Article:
After months of speculation, Italian businessman Andrea Radrizzani has finally broken his silence and confirmed his interest in acquiring English football club Leeds United.
The 42-year-old Italian, a co-founder of Singapore and London-based media rights group MP & Silva, told The Straits Times that he was in "advanced negotiations" with compatriot Massimo Cellino, Leeds' current owner.
Negotiations started in May and Radrizzani is optimistic that a deal - through his investment firm Aser, which launched online streaming service provider Eleven Sports Network and cycling channel Bike - can be completed soon.
Cellino reportedly paid more than £30 million (S$53 million) for a majority 75 per cent stake in Leeds in 2014. He completed his takeover in September this year.
Radrizzani said: "Massimo has 100 per cent now and if I do the deal, I will enter the club during this season with 50 per cent and have the option to buy him out completely in June next summer."
Leeds are exciting. They are a sleeping giant as everyone knows. Probably the only big brand left in English football that could grow in terms of value.
ANDREA RADRIZZANI, MP & Silva co-founder, on why he is thinking of buying English football club Leeds United.
The Juventus supporter, who has visited Elland Road several times this season to watch matches from the stands, is aware of the history of the three-time English champions despite their current struggles in the second-tier Championship.
He said: "Leeds are exciting. They are a sleeping giant as everyone knows. Probably the only big brand left in English football that could grow in terms of value."
A major force in the 1960s and 1970s under former player Don Revie, including runner-up finishes in the 1973 Cup-Winners' Cup and 1975 European Cup, Leeds featured in 12 consecutive seasons in the Premier League from the competition's inception in 1992.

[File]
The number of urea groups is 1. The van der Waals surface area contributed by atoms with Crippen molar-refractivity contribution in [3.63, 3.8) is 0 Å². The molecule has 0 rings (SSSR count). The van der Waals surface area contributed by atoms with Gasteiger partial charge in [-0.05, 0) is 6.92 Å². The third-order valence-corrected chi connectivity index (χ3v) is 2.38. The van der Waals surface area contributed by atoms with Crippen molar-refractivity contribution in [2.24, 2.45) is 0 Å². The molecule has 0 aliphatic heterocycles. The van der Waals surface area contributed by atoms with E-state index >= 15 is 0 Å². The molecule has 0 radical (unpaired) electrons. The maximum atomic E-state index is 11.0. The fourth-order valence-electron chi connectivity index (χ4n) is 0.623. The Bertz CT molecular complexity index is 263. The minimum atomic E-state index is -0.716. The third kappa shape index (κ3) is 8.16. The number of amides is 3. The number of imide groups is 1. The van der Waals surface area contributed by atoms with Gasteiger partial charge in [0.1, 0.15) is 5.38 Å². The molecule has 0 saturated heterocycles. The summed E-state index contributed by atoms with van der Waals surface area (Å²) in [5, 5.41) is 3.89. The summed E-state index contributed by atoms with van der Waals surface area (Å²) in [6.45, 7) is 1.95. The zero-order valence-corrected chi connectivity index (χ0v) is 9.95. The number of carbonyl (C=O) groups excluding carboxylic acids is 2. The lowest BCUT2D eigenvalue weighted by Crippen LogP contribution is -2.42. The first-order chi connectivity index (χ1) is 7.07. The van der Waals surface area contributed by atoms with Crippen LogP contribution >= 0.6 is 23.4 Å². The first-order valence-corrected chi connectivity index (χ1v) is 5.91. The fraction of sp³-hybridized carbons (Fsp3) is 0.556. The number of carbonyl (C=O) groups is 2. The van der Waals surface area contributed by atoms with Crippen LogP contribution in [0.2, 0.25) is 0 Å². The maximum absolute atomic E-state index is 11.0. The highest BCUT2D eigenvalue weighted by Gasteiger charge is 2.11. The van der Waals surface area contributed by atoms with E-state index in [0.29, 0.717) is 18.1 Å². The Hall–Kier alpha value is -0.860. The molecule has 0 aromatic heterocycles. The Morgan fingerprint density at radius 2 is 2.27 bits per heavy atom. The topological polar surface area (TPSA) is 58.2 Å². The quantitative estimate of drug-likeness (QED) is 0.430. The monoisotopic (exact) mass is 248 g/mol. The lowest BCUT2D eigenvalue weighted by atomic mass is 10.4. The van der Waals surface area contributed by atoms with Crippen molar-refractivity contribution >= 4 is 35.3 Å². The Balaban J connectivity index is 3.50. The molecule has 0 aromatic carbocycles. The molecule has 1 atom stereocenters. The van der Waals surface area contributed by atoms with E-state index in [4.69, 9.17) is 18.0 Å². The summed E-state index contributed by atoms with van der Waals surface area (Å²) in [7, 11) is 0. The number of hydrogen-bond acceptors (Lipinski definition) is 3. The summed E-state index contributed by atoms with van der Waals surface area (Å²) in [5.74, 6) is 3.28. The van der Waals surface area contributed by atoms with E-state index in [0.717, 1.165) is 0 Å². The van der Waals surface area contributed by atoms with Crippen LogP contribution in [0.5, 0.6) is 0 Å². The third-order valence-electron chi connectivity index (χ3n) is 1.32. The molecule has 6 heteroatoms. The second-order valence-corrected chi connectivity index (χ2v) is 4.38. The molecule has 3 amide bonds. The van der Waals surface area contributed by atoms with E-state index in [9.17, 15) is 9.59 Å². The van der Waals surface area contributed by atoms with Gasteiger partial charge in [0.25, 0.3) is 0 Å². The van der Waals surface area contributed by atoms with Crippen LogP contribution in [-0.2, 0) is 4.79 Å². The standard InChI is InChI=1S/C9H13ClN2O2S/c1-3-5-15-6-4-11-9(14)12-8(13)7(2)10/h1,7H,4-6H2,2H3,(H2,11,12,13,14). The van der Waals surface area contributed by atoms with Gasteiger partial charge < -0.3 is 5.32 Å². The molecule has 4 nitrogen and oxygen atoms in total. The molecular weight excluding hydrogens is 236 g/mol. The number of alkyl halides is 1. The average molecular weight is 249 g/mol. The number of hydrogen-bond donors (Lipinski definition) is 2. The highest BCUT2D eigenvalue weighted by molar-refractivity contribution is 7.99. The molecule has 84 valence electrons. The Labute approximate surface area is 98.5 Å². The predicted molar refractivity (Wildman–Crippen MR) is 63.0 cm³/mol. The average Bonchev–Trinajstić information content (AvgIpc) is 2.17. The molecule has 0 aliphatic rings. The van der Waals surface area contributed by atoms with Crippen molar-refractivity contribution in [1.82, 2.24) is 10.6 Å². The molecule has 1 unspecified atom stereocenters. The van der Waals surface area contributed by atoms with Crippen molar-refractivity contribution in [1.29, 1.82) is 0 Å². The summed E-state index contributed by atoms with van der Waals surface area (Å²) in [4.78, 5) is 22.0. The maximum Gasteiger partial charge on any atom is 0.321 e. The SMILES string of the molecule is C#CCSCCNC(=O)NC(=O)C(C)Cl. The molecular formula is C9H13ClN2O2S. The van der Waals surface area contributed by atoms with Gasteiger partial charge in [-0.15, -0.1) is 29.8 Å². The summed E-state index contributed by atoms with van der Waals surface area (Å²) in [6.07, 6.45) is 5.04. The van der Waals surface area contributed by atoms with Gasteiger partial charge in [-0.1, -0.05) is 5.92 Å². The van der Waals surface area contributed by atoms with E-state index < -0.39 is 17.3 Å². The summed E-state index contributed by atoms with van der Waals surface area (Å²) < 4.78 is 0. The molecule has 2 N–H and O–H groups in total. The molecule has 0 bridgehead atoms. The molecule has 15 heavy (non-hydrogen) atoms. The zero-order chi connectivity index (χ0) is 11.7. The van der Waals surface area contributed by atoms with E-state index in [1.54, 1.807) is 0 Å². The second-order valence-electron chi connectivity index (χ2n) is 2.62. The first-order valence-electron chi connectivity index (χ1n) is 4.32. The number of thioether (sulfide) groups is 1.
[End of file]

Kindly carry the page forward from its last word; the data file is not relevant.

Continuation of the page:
The Yorkshire club had a memorable run to the Champions League semi-final in the 2000-2001 campaign but were relegated three years later and have bounced between the lower rungs of English football since.
In May, Chinese financial services company Everbright Securities and Internet entertainment firm Beijing Baofeng Technology acquired a 65 per cent stake in MP & Silva. Radrizzani was appointed vice-chairman of MP & Silva and president of Baofeng Sports International.
Bloomberg News reported that the deal valued the Italian-owned group at US$1.4 billion (S$2 billion).
While Chinese investors have ploughed vast amounts of money into English football recently - Aston Villa, Wolverhampton Wanderers and West Bromwich Albion now have Chinese owners - Radrizzani was quick to play down Everbright or Baofeng having an active role in Leeds.
He said: "This deal does not involve any Chinese parties at all... I will eventually bring my team and management but I will speak more about my project and plan once this is finalised."
He also declined to discuss the future of current manager and former Swansea City boss Garry Monk, who was appointed in June to replace Steve Evans, or if he would spend on squad reinforcements.
Under Cellino, Leeds have kept their costs down and actually made a profit of £6.7 million in player transfers over two years.
While Radrizzani is no longer actively involved in MP & Silva's dealings with the Football Association of Singapore - both parties signed a record six-year, $25-million media rights partnership in February last year - he stressed that projects to bring top clubs to Singapore are still possible.
He said: "We've talked with organisers of the International Champions Cup (an exhibition tournament involving European giants like Manchester City and Real Madrid) and one possibility is to do the events in China as well as Singapore."